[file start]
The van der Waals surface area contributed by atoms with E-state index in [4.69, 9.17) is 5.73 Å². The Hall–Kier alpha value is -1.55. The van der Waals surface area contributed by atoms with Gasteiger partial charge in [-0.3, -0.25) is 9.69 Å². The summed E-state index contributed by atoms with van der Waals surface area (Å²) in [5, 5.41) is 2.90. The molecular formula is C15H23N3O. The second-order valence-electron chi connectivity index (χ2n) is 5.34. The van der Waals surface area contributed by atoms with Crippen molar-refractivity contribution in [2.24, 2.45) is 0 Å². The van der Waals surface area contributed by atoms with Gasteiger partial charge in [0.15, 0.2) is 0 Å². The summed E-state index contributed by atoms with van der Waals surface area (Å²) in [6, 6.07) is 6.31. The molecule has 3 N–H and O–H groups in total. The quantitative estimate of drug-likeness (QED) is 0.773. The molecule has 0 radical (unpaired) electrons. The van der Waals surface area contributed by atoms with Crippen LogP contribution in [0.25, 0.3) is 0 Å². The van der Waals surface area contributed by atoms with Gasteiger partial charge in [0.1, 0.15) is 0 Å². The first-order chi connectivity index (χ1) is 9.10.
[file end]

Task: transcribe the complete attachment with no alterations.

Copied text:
The van der Waals surface area contributed by atoms with E-state index in [4.69, 9.17) is 5.73 Å². The Hall–Kier alpha value is -1.55. The van der Waals surface area contributed by atoms with Gasteiger partial charge in [-0.3, -0.25) is 9.69 Å². The summed E-state index contributed by atoms with van der Waals surface area (Å²) in [5, 5.41) is 2.90. The molecular formula is C15H23N3O. The second-order valence-electron chi connectivity index (χ2n) is 5.34. The van der Waals surface area contributed by atoms with Crippen molar-refractivity contribution in [2.24, 2.45) is 0 Å². The van der Waals surface area contributed by atoms with Gasteiger partial charge in [0.15, 0.2) is 0 Å². The summed E-state index contributed by atoms with van der Waals surface area (Å²) in [6, 6.07) is 6.31. The molecule has 3 N–H and O–H groups in total. The quantitative estimate of drug-likeness (QED) is 0.773. The molecule has 0 radical (unpaired) electrons. The van der Waals surface area contributed by atoms with Crippen LogP contribution in [0.25, 0.3) is 0 Å². The van der Waals surface area contributed by atoms with Gasteiger partial charge in [0.1, 0.15) is 0 Å². The first-order chi connectivity index (χ1) is 9.10.